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Tips For Action Photography

Tips For Action Photography

Good naturalists turn more easily into good wildlife photographers than those who know their equipment, but not their subjects. For both, the ability to take full control over a camera’s programme modes is critical. This is vital so you can over-ride the shutter speed and aperture decisions that modern cameras offer in auto-mode for perfectly exposed images. Even if you happen to be in the right spot at the right time, nevertheless, the odds of getting ‘that’ image will be better if you understand your camera, lighting and animal behaviour.

Dr. Parvish Pandya is an associate professor of Zoology at Bhavan’s College, Andheri and the Head of Science, Natural History and Photography at Sanctuary Asia.

It is of utmost importance to remember that the survival of the organism you are photographing is more important than you getting its picture – by no means must you put the species of your interest in danger.

Be a visitor in nature’s wonderland and leave nothing behind, not even foot-prints.

For action photography, a photographer must know the basics of shutter speed, aperture settings, ISO settings and depth of field.

Shutter speed measures the time the camera shutter is open, expressed in fractions of one second: 1 sec., 1/2 sec., 1/4 sec., 1/8 sec… 1/250 sec., 1/ 500 sec., 1/1000 sec., or higher.

The slower the shutter speed, the more the light falls on the image sensor; the faster the shutter speed the less light reaches the sensor. In other words, if your subject is moving and you want to ‘stop’ motion, you must use a fast shutter speed. In this case, both the subject and its background will remain in focus.

On the other hand, if you want to blur motion (to depict the flutter of the wings of a bird or butterfly) then you must use a slow shutter speed. The classic image that defines such choices is that of flowing water, where the background will be rock-steady if you mount your camera on a tripod, while the water will be blurred suggesting motion. When you use very slow shutter speeds of ½ or ¼ of a sec, you can even get the impression of water having frozen in the frame. If you are not carrying your tripod, you can place your camera on a rock or on ground.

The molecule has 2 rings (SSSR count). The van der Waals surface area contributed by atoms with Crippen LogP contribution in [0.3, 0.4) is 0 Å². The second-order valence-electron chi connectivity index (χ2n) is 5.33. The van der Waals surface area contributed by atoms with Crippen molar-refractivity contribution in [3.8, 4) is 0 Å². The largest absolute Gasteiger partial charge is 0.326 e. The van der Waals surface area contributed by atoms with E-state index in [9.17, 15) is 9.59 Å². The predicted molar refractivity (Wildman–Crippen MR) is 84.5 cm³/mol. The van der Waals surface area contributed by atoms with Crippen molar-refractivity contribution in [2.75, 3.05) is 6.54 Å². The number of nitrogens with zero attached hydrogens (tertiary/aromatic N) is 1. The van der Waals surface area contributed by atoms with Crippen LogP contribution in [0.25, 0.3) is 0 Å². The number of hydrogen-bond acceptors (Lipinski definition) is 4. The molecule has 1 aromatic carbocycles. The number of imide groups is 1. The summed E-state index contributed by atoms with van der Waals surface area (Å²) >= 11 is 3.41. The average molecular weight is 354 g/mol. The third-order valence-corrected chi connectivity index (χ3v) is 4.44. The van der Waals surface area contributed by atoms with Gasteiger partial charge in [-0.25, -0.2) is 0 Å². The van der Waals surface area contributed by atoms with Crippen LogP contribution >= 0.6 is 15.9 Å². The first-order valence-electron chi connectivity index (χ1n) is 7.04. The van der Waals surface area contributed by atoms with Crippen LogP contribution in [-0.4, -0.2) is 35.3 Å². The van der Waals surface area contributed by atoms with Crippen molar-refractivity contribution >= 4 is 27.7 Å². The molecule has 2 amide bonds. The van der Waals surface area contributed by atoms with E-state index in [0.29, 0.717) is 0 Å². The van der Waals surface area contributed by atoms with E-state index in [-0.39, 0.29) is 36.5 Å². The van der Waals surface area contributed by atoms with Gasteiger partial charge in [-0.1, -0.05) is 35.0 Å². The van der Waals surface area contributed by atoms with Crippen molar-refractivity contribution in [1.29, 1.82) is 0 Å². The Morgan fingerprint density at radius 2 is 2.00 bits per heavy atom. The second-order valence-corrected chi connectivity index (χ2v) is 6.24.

If your camera is steady (on a tripod or firm ground), you can use slow shutter speeds to photograph flocks of birds just taking off – giving a beautiful appearance of motion.

Action photography can also be experimented in non-SLR cameras by selecting “Sports” mode from the shooting menu. By doing this (the ISO setting should be on automatic), the camera selects higher shutter speeds and ISO. On the other hand, “Museum” mode permits without flash photography with slower shutter speeds, so mounting the camera on a tripod helps.

In automatic / programmable cameras, the “Shutter Priority AE” allows the photographer to select the desired shutter speed (fixed). In case a higher shutter speed is selected, there should be enough light and a higher ISO setting. Depending on the available light, the camera selects the optimum aperture for a proper exposure.

To view stunning images from Sanctuary’s photo-library, click here.

Author: Bittu Sahgal and Dr. Parvish Pandya

Source: Sanctuary Asia.

 

 
 
 

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